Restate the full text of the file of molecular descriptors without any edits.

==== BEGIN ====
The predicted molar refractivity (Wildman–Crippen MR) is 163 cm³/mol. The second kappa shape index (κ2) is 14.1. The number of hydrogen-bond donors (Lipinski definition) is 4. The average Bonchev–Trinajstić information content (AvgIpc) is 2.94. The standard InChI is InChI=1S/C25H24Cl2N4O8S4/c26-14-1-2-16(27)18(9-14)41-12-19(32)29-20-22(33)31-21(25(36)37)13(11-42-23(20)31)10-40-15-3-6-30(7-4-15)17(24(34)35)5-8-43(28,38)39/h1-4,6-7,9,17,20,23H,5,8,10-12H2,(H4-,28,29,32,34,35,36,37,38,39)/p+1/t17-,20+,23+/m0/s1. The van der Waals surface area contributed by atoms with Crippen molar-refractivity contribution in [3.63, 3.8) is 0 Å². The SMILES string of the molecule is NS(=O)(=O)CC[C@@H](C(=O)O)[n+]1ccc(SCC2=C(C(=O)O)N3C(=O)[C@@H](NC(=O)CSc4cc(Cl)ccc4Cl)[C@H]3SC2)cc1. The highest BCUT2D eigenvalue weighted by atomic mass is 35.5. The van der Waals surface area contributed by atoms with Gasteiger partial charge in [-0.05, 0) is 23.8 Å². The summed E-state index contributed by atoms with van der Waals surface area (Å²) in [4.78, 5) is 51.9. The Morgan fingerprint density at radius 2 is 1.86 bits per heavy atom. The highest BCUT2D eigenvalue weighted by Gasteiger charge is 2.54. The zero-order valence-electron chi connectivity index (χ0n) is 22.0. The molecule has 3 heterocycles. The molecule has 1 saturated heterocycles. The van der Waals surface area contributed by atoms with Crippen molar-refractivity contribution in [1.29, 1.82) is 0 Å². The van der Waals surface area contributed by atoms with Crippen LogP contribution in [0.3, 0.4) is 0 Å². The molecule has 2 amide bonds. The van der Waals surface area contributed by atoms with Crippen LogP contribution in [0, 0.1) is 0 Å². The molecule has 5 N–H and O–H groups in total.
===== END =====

The predicted molar refractivity (Wildman–Crippen MR) is 163 cm³/mol. The second kappa shape index (κ2) is 14.1. The number of hydrogen-bond donors (Lipinski definition) is 4. The average Bonchev–Trinajstić information content (AvgIpc) is 2.94. The standard InChI is InChI=1S/C25H24Cl2N4O8S4/c26-14-1-2-16(27)18(9-14)41-12-19(32)29-20-22(33)31-21(25(36)37)13(11-42-23(20)31)10-40-15-3-6-30(7-4-15)17(24(34)35)5-8-43(28,38)39/h1-4,6-7,9,17,20,23H,5,8,10-12H2,(H4-,28,29,32,34,35,36,37,38,39)/p+1/t17-,20+,23+/m0/s1. The van der Waals surface area contributed by atoms with Crippen molar-refractivity contribution in [3.63, 3.8) is 0 Å². The SMILES string of the molecule is NS(=O)(=O)CC[C@@H](C(=O)O)[n+]1ccc(SCC2=C(C(=O)O)N3C(=O)[C@@H](NC(=O)CSc4cc(Cl)ccc4Cl)[C@H]3SC2)cc1. The highest BCUT2D eigenvalue weighted by atomic mass is 35.5. The van der Waals surface area contributed by atoms with Gasteiger partial charge in [-0.05, 0) is 23.8 Å². The summed E-state index contributed by atoms with van der Waals surface area (Å²) in [4.78, 5) is 51.9. The Morgan fingerprint density at radius 2 is 1.86 bits per heavy atom. The highest BCUT2D eigenvalue weighted by Gasteiger charge is 2.54. The zero-order valence-electron chi connectivity index (χ0n) is 22.0. The molecule has 3 heterocycles. The molecule has 1 saturated heterocycles. The van der Waals surface area contributed by atoms with Crippen molar-refractivity contribution in [1.29, 1.82) is 0 Å². The van der Waals surface area contributed by atoms with Crippen LogP contribution in [0.3, 0.4) is 0 Å². The molecule has 2 amide bonds. The van der Waals surface area contributed by atoms with Crippen LogP contribution in [0, 0.1) is 0 Å². The molecule has 5 N–H and O–H groups in total.